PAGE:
DonorSearch
Prospect research is a great way for nonprofits to learn more about their existing and potential donors. When conducting a prospect screening, organizations can learn basic information like a donor’s address and marital status as well as more complex data like past giving histories and current business affiliations.

Having this information at your fingertips can be a great asset when trying to raise more money for your nonprofit from current donors.

Here are three ways prospect research can help your organization raise more money from existing donors.

For more information about prospect research in general, check out DonorSearch’s Ultimate Guide.

Donor Research1. Identify employer information to determine matching gift eligibility.

Some of your donors’ employers might be willing to match their employees’ donations. With prospect research, you can find out which donors work for companies that offer matching gift programs and promote those programs to the right donors.

Matching gifts, when used in conjunction with prospect research, can be a great way to raise more money for your nonprofit.

When you identify which of your donors (or which of your donors’ spouses) works for or used to work for a company that has a matching gift program for employees, spouses of employees, or retirees, you can market matching gift programs accordingly.

2. Identify planned giving prospects.

Planned giving donations are ones that are prepared in the present and are set up to be made in the future through a trust or a will. Prospect research can help you identify which of your current donors could potentially donate to your organization through planned giving.

When looking for planned giving prospects, you will want to look for a few key identifiers:

  • Frequent donations: Has a donor repeatedly given to your organization in the past? If so, how often and how much?
  • Commitment to your cause: Has the donor volunteered with your organization and expressed a level of conviction to your cause?
  • Positively impacted by your organization: Has a donor been the recipient of any of your nonprofit’s services?

The answers to these questions can help you identify who might have the potential to become a planned giver. If a donor has repeatedly given in the past and donations have steadily been getting larger, that donor is a likely candidate.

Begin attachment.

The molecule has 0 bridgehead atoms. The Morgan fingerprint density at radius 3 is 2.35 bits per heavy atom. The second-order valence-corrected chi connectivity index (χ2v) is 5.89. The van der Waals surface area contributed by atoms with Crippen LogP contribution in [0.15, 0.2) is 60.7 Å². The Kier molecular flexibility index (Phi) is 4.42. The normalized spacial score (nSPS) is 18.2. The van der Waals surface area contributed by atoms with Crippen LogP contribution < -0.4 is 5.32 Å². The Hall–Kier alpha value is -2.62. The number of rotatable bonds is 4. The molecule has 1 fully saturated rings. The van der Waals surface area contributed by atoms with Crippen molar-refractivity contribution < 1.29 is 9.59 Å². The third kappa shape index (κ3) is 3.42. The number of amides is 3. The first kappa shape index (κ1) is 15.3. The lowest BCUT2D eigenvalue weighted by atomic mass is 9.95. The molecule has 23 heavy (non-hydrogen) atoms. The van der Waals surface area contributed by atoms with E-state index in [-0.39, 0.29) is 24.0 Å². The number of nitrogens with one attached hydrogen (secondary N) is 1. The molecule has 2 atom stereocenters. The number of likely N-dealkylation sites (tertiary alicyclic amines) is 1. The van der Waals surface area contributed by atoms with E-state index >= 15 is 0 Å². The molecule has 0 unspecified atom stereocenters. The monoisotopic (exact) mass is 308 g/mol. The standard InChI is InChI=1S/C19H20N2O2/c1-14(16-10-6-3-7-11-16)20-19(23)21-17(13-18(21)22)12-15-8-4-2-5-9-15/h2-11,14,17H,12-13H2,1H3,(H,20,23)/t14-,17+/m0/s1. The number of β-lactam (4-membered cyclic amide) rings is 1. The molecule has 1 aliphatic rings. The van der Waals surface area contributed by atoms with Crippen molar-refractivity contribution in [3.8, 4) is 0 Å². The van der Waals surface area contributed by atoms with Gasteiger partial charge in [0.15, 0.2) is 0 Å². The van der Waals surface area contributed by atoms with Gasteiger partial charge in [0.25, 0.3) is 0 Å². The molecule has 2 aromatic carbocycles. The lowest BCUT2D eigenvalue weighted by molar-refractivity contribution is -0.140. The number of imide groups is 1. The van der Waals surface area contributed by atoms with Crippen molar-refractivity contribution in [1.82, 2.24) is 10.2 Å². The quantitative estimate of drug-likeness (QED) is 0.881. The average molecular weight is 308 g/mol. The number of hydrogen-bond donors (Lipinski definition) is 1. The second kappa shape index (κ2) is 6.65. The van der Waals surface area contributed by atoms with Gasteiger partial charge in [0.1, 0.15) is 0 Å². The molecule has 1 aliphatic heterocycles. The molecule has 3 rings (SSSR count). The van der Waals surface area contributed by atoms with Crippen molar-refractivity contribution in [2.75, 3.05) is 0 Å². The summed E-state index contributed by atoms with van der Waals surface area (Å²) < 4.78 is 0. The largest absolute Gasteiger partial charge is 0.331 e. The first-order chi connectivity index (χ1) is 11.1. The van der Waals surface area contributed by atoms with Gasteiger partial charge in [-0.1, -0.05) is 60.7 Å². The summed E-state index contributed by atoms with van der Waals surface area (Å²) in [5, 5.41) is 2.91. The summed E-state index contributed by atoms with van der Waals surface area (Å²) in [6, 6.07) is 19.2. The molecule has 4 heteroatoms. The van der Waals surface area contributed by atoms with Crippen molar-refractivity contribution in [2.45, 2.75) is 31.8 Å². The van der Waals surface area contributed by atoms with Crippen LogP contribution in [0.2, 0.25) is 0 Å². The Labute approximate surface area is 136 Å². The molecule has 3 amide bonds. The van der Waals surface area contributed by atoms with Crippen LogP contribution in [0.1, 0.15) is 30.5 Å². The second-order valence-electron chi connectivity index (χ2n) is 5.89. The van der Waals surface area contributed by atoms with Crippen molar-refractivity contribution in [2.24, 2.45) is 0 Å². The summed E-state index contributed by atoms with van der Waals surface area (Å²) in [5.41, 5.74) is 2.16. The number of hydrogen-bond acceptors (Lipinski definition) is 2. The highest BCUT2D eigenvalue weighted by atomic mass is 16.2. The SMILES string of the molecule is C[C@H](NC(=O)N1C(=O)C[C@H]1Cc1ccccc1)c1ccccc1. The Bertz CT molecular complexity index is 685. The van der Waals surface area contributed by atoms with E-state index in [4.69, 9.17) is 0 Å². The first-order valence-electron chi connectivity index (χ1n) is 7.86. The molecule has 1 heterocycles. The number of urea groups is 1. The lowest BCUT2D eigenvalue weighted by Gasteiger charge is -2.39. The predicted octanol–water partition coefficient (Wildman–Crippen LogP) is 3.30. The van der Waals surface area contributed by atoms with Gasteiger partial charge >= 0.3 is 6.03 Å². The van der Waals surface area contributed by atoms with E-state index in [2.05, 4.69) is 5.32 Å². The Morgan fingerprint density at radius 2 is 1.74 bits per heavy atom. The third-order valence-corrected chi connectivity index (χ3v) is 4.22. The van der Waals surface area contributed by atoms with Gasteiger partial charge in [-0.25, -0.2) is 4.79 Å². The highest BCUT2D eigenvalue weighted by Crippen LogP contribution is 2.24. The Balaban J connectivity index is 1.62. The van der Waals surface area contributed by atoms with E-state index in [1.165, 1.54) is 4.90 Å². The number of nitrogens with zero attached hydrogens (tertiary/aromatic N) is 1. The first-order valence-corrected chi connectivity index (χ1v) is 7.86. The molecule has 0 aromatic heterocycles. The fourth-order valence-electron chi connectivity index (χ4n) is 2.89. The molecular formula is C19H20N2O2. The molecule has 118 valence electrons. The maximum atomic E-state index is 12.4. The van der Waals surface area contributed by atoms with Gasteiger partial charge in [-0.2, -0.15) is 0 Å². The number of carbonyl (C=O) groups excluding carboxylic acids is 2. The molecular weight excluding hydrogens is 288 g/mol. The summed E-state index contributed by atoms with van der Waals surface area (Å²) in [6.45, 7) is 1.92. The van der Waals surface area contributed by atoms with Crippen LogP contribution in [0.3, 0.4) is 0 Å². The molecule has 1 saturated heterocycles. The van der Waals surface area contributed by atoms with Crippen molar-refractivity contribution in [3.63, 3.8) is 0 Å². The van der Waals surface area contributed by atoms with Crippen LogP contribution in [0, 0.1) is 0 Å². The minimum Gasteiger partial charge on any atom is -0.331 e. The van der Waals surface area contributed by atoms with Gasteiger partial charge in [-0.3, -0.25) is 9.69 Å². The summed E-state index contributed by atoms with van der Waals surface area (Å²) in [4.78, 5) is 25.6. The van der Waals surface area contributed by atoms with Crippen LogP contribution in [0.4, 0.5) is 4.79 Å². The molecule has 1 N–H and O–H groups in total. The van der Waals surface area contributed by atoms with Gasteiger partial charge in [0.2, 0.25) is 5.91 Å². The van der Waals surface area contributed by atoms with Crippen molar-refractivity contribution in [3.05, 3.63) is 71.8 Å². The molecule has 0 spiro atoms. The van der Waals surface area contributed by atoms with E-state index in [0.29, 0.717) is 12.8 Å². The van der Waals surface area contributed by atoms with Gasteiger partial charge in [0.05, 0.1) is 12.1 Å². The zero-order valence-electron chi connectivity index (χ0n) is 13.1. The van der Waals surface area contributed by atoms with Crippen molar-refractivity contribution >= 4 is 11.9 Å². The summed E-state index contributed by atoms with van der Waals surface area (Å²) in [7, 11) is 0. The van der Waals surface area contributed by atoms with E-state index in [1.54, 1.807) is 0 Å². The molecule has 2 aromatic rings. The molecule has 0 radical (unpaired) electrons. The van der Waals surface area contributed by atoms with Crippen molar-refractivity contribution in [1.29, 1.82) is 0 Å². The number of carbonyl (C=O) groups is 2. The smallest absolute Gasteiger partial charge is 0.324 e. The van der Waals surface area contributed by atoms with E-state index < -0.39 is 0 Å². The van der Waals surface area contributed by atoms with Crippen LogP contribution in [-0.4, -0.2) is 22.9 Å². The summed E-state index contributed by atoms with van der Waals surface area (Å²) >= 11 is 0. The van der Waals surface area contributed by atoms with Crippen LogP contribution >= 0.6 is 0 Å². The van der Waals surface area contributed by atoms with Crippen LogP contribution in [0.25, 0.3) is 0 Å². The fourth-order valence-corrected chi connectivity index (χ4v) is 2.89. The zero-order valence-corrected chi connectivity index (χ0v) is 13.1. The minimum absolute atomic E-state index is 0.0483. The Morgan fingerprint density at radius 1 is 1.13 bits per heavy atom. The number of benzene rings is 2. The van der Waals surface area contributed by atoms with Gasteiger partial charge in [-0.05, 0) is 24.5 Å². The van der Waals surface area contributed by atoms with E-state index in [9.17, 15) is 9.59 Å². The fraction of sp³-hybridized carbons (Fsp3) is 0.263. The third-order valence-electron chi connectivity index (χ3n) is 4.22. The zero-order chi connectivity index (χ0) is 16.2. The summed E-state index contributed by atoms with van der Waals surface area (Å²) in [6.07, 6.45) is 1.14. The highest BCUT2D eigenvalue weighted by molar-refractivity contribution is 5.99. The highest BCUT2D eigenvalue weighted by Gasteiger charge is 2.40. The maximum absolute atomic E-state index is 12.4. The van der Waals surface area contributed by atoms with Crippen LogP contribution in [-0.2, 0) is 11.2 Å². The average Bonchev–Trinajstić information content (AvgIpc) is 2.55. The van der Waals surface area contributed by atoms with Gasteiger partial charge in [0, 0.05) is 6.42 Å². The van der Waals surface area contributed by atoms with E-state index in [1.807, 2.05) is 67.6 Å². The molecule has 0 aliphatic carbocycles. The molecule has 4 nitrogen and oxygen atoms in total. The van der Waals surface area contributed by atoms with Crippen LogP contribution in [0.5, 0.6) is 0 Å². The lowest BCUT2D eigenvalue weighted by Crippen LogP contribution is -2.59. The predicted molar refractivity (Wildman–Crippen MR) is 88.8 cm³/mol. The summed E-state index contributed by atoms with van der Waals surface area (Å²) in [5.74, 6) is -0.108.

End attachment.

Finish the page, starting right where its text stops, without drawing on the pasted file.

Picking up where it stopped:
Additionally, statistical information can help point you in the right direction of a planned giver:

  • Age: Older donors are more likely to set up planned giving donations
  • Whether the donor is married: Married donors are more likely to leave money to their spouses and family members. Single donors are more likely to leave funds to organizations.
  • Whether the donor has children: Similar to married donors, contributors with children tend to leave money to them. Donors who do not have kids are more likely to leave their money to organizations.
  • Property owned by the donor: Property ownership can be a wealth indicator and a good way to tell which of your donors have the available funds to be planned givers.
  • The gender of the donor: On average, female donors are more likely to become planned givers.

By performing a prospect research screening, you can have all of this information readily available. Use it to determine which of your current donors might have the propensity to be a planned giving donor.

3. Be more strategic when planning fundraising events

Have your recent fundraising events been lackluster? Have you left wondering whether you should even spend the money and time to host another one?

Use prospect research in the future to take your fundraising events to the next level! While prospect research can assist you with donor segmentation in general, it can also be useful for when you need to segment donors for a fundraising event.

Prospect research can help you:

  • Determine which donors to invite to certain fundraisers: Some donors might be better suited for a gala while others would thrive at an auction. Look at past giving patterns and business associations to find out where to put donors.
  • Determine which donors to focus on: While it would be ideal to spend the same amount of time with each donor at a fundraising event, you and your staff are limited. Prospect research can help you identify which donors have the potential to become major gift donors, enabling you to spend more time with them and connecting them to your organization.
  • Determine which donors to reach out to after an event: Some of the donors that you meet at a fundraising event will want to develop a deeper relationship with your organization. When you perform a prospect research screening, you are better able to determine which donors have a longer history with your organization and are therefore more likely to continue giving. Extensive giving histories and regular donations signal that a donor cares about your organization. Tap into this dedication and use the past giving information to help your organization make future appeals after an event is over.

Prospect research can help you unearth a goldmine of information about your donors. By identifying who works for companies that offer matching gifts, who has the potential to be a planned giver, and who to invite to fundraising events, your nonprofit can benefit from larger and more frequent contributions from your current donors.